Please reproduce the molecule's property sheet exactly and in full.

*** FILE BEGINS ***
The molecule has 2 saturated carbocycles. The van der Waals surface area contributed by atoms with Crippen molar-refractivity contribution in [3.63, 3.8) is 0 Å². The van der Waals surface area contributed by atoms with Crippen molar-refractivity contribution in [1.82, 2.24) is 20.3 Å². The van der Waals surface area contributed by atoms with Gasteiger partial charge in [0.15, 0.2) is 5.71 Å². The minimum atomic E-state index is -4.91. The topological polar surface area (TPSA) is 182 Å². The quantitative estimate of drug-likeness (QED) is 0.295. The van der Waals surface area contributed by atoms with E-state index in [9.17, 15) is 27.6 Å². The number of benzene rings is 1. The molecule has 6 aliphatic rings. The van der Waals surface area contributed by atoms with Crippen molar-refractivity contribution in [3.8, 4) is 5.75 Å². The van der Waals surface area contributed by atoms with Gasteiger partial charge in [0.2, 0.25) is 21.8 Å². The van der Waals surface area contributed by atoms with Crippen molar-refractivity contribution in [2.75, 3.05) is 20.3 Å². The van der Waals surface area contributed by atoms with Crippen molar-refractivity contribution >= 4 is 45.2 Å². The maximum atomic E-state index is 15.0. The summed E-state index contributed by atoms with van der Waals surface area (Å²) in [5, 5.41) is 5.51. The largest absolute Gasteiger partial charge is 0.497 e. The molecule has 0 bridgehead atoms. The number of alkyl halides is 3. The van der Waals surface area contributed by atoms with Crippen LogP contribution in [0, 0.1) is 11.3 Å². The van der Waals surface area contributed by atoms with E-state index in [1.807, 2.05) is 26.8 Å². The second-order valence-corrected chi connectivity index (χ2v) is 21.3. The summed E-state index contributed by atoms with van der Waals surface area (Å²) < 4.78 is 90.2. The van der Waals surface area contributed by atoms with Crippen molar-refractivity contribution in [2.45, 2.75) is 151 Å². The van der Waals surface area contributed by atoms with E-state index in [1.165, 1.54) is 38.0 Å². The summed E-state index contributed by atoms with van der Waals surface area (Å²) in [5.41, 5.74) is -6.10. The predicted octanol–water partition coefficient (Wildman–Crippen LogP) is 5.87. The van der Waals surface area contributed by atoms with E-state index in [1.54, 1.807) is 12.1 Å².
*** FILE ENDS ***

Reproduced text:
The molecule has 2 saturated carbocycles. The van der Waals surface area contributed by atoms with Crippen molar-refractivity contribution in [3.63, 3.8) is 0 Å². The van der Waals surface area contributed by atoms with Crippen molar-refractivity contribution in [1.82, 2.24) is 20.3 Å². The van der Waals surface area contributed by atoms with Gasteiger partial charge in [0.15, 0.2) is 5.71 Å². The minimum atomic E-state index is -4.91. The topological polar surface area (TPSA) is 182 Å². The quantitative estimate of drug-likeness (QED) is 0.295. The van der Waals surface area contributed by atoms with E-state index in [9.17, 15) is 27.6 Å². The number of benzene rings is 1. The molecule has 6 aliphatic rings. The van der Waals surface area contributed by atoms with Crippen molar-refractivity contribution in [3.8, 4) is 5.75 Å². The van der Waals surface area contributed by atoms with Gasteiger partial charge in [0.2, 0.25) is 21.8 Å². The van der Waals surface area contributed by atoms with Crippen molar-refractivity contribution in [2.75, 3.05) is 20.3 Å². The van der Waals surface area contributed by atoms with Crippen molar-refractivity contribution >= 4 is 45.2 Å². The maximum atomic E-state index is 15.0. The summed E-state index contributed by atoms with van der Waals surface area (Å²) in [5, 5.41) is 5.51. The largest absolute Gasteiger partial charge is 0.497 e. The molecule has 0 bridgehead atoms. The number of alkyl halides is 3. The van der Waals surface area contributed by atoms with Crippen LogP contribution in [0, 0.1) is 11.3 Å². The van der Waals surface area contributed by atoms with E-state index in [1.807, 2.05) is 26.8 Å². The second-order valence-corrected chi connectivity index (χ2v) is 21.3. The summed E-state index contributed by atoms with van der Waals surface area (Å²) < 4.78 is 90.2. The van der Waals surface area contributed by atoms with Crippen molar-refractivity contribution in [2.45, 2.75) is 151 Å². The van der Waals surface area contributed by atoms with E-state index in [1.165, 1.54) is 38.0 Å². The summed E-state index contributed by atoms with van der Waals surface area (Å²) in [5.41, 5.74) is -6.10. The predicted octanol–water partition coefficient (Wildman–Crippen LogP) is 5.87. The van der Waals surface area contributed by atoms with E-state index in [1.54, 1.807) is 12.1 Å².